What do we mean by evidence in the aid sector? And what are the main challenges to the quality and use of evidence in humanitarian action? This was addressed on 7 November in the PHAP Briefing on Contested Evidence: The challenges and limits of evidence-based approaches to humanitarian action.
This online discussion was part of the 2017 Humanitarian Evidence Week, an initiative led by Evidence Aid, in collaboration with the Centre for Evidence-Based Medicine to promote a better and more evidence-based approach to humanitarian action.
The event gathered over 200 participants, who were first provided with an overview of the topic of evidence in aid by Paul Knox-Clarke, Head of Research at ALNAP. He introduced a series of elements that need to be considered when evaluating and working with evidence: its accuracy, representativeness, relevance, attribution, generalizability, and clarity around the concepts and methods used. He also highlighted the distinction between organizations having an evidence-informed rather than evidence-based approach to aid when making decisions and evaluating operations.
Paul’s presentation was followed by a discussion moderated by Marc DuBois, in which he was also joined by Nancy Cartwright, Professor of Philosophy at University of Durham and UCSD, Lars Peter Nissen, Director of ACAPS, and Momodou Touray, independent advisor on development.
Nancy Cartwright provided a general perspective on the use of evidence across different sectors, pointing out that while humanitarian actors often have severe time and resource constraints, making the investment they can put into creating evidence insufficient in most cases. She also highlighted that attribution and generalizability become a problem in the humanitarian sector given the diversity of settings in which humanitarian assistance is deployed in.
Lars Peter Nissen focused on the role of evidence in needs assessment, and thus in decision making. He described three main obstacles in the humanitarian information space: the unevenness of the sector, the highly dynamic contexts where humanitarian actors work in, and the lack of understanding of the nature of crises. He encouraged a realistic and logical use of evidence, knowing that there is no perfect methodology to gather evidence given the contexts in which we work, and focusing on reflecting needs and on avoiding politicization.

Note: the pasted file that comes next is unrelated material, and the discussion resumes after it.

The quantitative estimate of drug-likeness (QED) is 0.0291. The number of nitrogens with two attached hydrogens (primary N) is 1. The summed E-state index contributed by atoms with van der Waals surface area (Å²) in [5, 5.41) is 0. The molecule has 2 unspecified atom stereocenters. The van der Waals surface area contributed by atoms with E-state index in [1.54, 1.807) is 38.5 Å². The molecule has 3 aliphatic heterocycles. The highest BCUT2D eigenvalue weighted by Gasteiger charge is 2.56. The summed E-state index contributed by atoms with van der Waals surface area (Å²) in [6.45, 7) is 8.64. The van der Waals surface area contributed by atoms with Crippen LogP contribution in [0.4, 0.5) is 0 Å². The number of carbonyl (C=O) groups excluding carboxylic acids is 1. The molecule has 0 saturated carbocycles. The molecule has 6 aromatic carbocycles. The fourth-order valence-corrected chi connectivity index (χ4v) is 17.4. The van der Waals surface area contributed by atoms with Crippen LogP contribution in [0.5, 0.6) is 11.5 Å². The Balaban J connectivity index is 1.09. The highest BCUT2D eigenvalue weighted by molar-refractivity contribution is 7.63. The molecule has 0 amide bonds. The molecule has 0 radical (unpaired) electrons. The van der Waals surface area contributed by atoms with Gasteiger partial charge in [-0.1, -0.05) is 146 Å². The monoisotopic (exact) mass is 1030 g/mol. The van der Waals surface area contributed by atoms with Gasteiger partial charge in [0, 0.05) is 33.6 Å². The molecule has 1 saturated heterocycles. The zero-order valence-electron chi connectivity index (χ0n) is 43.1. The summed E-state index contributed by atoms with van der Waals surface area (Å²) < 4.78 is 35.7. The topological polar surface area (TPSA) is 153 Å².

Momodou Touray also highlighted the problem of working under time constraints, and of avoiding bias and politicized evidence, especially in contexts where there is also development aid, and some data is especially targeted for political interests. He pointed out the importance of having good donor-agency relationships to enable the use of evidence, and to keep accountability as a focus for collecting and using high-quality evidence.
You can now access the introductory presentation, as well as the following discussion and Q&A through the audio and video recordings of the event at phap.org/7nov2017
PHAP Briefings is a series of online events targeted to all humanitarian practitioners, and aimed at sharing an overall critical perspective to the latest discussions on different topics and issues affecting the humanitarian sector. The sessions focus on updates, overviews, and introductions to new research, trends, concepts, and approaches to humanitarian action.